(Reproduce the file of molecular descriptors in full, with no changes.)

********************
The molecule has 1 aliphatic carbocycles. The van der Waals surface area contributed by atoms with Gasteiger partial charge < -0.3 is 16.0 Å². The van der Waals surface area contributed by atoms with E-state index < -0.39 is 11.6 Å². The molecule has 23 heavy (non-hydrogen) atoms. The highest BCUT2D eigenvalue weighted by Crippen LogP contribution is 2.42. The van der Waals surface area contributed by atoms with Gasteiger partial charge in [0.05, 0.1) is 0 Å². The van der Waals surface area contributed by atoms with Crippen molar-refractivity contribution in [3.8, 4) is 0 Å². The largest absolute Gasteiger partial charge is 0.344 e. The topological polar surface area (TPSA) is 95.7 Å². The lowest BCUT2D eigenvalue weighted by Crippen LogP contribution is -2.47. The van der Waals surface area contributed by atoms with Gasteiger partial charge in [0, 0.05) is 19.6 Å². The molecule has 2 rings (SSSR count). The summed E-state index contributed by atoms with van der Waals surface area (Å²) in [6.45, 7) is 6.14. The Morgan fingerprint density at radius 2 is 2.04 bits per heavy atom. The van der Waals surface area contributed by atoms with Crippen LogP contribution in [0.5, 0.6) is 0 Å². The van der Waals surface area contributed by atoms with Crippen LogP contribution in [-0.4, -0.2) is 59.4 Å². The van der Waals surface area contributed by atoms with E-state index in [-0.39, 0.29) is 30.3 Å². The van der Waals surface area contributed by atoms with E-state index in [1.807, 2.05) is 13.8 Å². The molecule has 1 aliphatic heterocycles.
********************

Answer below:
The molecule has 1 aliphatic carbocycles. The van der Waals surface area contributed by atoms with Gasteiger partial charge < -0.3 is 16.0 Å². The van der Waals surface area contributed by atoms with E-state index < -0.39 is 11.6 Å². The molecule has 23 heavy (non-hydrogen) atoms. The highest BCUT2D eigenvalue weighted by Crippen LogP contribution is 2.42. The van der Waals surface area contributed by atoms with Gasteiger partial charge in [0.05, 0.1) is 0 Å². The van der Waals surface area contributed by atoms with Crippen molar-refractivity contribution in [3.8, 4) is 0 Å². The largest absolute Gasteiger partial charge is 0.344 e. The topological polar surface area (TPSA) is 95.7 Å². The lowest BCUT2D eigenvalue weighted by Crippen LogP contribution is -2.47. The van der Waals surface area contributed by atoms with Gasteiger partial charge in [0, 0.05) is 19.6 Å². The molecule has 2 rings (SSSR count). The summed E-state index contributed by atoms with van der Waals surface area (Å²) in [6.45, 7) is 6.14. The Morgan fingerprint density at radius 2 is 2.04 bits per heavy atom. The van der Waals surface area contributed by atoms with Crippen LogP contribution in [0.5, 0.6) is 0 Å². The van der Waals surface area contributed by atoms with Crippen LogP contribution in [-0.4, -0.2) is 59.4 Å². The van der Waals surface area contributed by atoms with E-state index in [-0.39, 0.29) is 30.3 Å². The van der Waals surface area contributed by atoms with E-state index in [1.807, 2.05) is 13.8 Å². The molecule has 1 aliphatic heterocycles.